With varying and colorful influences from Alan Jackson (via his parents) to Disney soundtracks, classic rock and pop radio during his youth, it’s no wonder that Portland’s very own Dan Vidmar, also known by his stage name “Shy Girls”, has shaken the alternative R&B music scene to its core. R&B isn’t necessarily something Shy Girls says he “sought out”, it was something that he “just listened to”; in a sense he was drawn to it naturally. He claims to have not necessarily belonged to a musically-inclined family from his small hometown, but that didn’t stop him from putting his passions to paper.
Having just four years of being in the public music domain, Shy Girls is still relatively new to the music scene with the release of his latest album, Salt. His first debut EP “Timeshare” in 2013 was simply a taste of the potential flair and neo-soul Shy Girls had to offer. With the release of his free 13-track mix in 2015 named after a radio station from his hometown, “4WZ”, he displayed that not only was he taking his time to refine his sound but also to collaborate with various artists such as Tei Shi, Junglepussy, Rome Fortune, and Antwon, further exhibiting his flexibility and diversity.
Now with Salt, it’s very clear that the consistent theme with these albums is, in a sense, captivating and titillating the audience, delivering a sucker-punch to the musical bone at the perfect moments with each song. The combination of a sweet new-age R&B croon over a rollercoaster of melodically soulful beats, such as with “Clean Cut” is the perfect example of Shy Girls’ vision for his music. Lyrically speaking for this album, the funky and sensual song “Watercolor Dreams” speaks volumes, and brings us to the general idea behind the record.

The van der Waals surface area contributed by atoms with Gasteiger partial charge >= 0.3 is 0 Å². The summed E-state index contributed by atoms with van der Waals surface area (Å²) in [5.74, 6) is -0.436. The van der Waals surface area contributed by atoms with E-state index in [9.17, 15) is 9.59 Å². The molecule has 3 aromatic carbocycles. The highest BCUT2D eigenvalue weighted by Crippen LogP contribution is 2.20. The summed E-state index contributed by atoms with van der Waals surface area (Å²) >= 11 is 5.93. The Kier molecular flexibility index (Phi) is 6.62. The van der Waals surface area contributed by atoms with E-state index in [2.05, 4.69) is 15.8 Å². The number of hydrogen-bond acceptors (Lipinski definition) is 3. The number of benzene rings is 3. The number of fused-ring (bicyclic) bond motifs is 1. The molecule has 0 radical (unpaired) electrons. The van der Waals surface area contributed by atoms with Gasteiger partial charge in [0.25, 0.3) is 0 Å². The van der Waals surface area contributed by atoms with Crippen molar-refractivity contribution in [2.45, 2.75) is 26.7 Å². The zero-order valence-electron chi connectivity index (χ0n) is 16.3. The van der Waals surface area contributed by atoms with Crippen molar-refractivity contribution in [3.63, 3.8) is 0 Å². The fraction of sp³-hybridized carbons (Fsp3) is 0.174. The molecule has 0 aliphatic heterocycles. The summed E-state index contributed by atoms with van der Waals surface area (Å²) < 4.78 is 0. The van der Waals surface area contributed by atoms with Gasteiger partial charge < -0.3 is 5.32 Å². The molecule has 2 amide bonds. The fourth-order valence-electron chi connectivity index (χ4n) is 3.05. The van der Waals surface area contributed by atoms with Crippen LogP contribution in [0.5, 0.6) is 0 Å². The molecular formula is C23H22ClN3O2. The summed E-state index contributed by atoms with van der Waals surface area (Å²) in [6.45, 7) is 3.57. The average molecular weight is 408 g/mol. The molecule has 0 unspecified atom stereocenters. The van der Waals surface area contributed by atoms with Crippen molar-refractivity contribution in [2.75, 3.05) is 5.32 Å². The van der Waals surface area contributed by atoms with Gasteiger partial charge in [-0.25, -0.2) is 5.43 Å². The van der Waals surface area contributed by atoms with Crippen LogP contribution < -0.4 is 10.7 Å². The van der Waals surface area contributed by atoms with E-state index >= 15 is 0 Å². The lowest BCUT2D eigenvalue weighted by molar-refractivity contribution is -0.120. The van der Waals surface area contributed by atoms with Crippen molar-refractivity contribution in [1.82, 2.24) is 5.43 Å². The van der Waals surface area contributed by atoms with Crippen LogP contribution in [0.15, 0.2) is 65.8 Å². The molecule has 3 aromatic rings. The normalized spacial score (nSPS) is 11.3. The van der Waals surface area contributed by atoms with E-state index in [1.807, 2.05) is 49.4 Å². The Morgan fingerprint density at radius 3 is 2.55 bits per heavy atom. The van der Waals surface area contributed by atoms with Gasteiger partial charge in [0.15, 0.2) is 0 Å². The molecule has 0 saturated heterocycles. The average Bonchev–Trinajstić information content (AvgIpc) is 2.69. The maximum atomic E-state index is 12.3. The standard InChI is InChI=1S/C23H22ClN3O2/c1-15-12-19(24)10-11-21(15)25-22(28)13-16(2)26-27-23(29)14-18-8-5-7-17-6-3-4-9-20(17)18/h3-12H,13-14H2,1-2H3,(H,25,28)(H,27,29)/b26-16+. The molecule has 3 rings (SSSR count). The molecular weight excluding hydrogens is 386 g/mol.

Vidmar explains the deep, visual meaning behind the album art by explaining how he feels he has experienced many “tiny deaths” in his lifetime. He has always fantasized of spending most of his life with the same person or people so that these tiny deaths would become something he could share with them. He feels the ice block slowly melting and pulling away from itself on the concrete floor on the cover of the Salt album is a perfect representation of this. Salt, as he explains, represents time and how time erodes all that it touches, in this case, the ice block. Ultimately alluding back to how he feels time erodes these tiny deaths he experiences as predominant in his life. Thus the fitting name Salt for this album give a picturesque prompt to long-time Shy Girls fans, R&B lovers, and first-time listeners alike. Despite Vidmar’s thoughts on the “tiny deaths” remaining a consistent theme in his life, the birth of Salt has us thinking otherwise.
With its lively musical composure and vivacious lyrics, Shy Girls’ latest album has us anticipating nothing but many more great things to come.
Why I Love
Original review by by Ava Hart